Saturday, November 22, 2008
Tonight, I cheated. A little. A cold night here in Texas, my fiance and I made coffee and watched the movie The Polar Express. Though an animated children's movie, it never fails to move me. Symbolized by a small bell, the movie portrays the true belief in Santa; only believers in Santa Claus can hear the small sleigh bell.
After watching this movie, I always find myself pondering my childhood Christmases. Since we were a large family, there always seemed to be thousands of presents pouring out from under the tree on Christmas morning. In my childhood, this particular Season was a time of magical wonderment; the highlight of the year. January would find us depressed at the close of Christmas, July found us sneaking Christmas tapes to our room and playing Christmas while my parents weren't looking. But, Thanksgiving and the following days--those were tangible magic. Letters were written and placed on the fireplace, after hours spent pouring over the JCPenney Catalog. A large tree went up in our Living Room, with much fanfare as to who's turn it was to put the tree topper on. Santa Claus the Movie and It's a Wonderful Life were video staples, watched with egg-nog and hot chocolate. Most of all, time and intense thought were given every year as to our gifts for each other.
We believed in Santa Claus. Second to Catholic Dogma, my siblings and I fought for Saint Nicholas' existence. Our friends believed, too, until they got to a certain age. When inevitable doubt would fill us, our parents or big brother would set us straight. While Santa only added to the magic, I knew the Source of Christmas. This perception of Christmas was manifested perfectly in a small statue my has mother placed next to the Nativity every Christmas. A tiny manger, filled with hay, containing the baby Jesus; kneeling humbly next to Him with hat off was Santa Claus. This, materialized, was Christmas. All magic knelt before Him as He was the source of all magic.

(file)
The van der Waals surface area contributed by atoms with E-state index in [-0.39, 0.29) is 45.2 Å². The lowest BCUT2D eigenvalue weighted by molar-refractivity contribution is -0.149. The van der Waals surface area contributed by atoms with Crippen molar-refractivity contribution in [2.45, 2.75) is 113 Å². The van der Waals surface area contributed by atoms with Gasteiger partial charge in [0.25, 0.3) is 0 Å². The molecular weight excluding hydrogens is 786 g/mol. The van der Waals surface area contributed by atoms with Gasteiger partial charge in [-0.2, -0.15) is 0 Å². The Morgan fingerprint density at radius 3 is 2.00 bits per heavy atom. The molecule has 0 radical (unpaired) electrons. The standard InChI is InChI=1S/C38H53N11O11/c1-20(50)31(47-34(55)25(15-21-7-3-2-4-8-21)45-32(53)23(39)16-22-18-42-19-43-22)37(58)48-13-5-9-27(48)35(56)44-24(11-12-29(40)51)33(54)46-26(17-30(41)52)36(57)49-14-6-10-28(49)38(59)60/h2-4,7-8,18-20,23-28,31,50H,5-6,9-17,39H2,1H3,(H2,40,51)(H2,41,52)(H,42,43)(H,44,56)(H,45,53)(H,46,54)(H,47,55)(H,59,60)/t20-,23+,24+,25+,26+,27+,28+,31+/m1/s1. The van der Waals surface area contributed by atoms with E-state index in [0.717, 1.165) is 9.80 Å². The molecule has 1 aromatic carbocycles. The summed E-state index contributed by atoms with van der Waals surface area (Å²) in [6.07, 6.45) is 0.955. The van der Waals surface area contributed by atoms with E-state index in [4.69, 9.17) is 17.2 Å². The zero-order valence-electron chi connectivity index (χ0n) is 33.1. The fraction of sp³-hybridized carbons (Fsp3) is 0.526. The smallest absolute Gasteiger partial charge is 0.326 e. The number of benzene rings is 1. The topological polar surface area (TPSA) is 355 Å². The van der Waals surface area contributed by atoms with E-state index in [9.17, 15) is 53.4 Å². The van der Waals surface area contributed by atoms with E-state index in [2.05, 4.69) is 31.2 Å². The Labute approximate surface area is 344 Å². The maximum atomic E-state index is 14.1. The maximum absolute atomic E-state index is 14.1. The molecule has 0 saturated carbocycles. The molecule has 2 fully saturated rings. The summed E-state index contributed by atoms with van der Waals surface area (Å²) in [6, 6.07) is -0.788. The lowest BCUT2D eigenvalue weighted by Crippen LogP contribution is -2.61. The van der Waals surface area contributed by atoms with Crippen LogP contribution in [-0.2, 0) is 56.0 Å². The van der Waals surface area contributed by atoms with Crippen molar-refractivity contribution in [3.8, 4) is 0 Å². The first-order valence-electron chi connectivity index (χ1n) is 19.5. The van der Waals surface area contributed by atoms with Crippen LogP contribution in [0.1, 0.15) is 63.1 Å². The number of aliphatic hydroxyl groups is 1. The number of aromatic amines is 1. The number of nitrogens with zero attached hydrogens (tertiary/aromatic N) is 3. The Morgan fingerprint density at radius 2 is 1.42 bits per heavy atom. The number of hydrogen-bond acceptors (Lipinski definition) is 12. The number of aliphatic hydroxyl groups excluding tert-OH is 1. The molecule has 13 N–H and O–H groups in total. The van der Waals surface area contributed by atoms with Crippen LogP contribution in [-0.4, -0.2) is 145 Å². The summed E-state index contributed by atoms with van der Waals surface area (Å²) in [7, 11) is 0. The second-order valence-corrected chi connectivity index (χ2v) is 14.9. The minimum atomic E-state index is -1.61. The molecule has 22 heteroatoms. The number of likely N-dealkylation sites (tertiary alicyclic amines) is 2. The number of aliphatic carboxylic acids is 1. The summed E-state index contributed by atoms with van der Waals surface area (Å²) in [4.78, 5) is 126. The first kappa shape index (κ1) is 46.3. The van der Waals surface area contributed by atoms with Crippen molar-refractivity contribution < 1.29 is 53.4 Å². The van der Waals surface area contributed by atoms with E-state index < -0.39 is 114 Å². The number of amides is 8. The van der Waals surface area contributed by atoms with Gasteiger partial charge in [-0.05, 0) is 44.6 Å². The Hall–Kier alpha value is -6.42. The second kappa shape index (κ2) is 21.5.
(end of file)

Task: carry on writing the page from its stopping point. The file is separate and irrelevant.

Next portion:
As our society loses Faith in God and religion become an extremist and endangered "lifestyle," I wonder something. All magic, for children, is gone. Many children no longer believe in Santa. Commercials and publicity advertise Mom and Dad creating Christmas. Society has begun decorating for Christmas as early as October. Nothing is sacred; nothing is enchanted. Because we have squelched God out of society, we have extinguished all magic. G.K. Chesterton once said, "For grown-up people are not strong enough to exult in monotony [like children]. But perhaps God is strong enough exult in monotony. It is possible that God says every morning, 'Do it again!' to the sun; and every evening, 'Do it again!' to the moon!" But, even children no longer exult in monotony; I fear, children no longer exult in anything.
I still believe in Santa Claus. We Smith children still do, though we are no longer children. This belief, though changed somewhat, still burns strongly within my heart. Christ is the foundation of Christmas, but the jolly bearded man is the embodiment of giving. As Christmas approaches, I am reminded of that magic, that enchantment I had as a child. The very fascinating excitement to hand pieces of God's love to others. Santa Claus, he did this. He still does. He is not one man; rather, he is all of us. We are all that magical desire to give joy, peace, and love to others most especially during this holiday season. There are few of us left who have this bewitching desire to give, to love. But, Christ burns all the more strongly in us as the foundation of this magic.
This shall serve as additional incentive for me as the Christmas Season approaches. I shall, give until it hurts because, as Mother Theresa once said, "if we give until it hurts, there can be no more hurt, only love." May Santa Claus and his Divine Source serve as encouragement to all Christians this season, as we fight to re-infuse Christmas with Christ. May we all remember that it is only in giving that we receive. And, ultimately, that "the true Spirit of Christmas lies in your heart."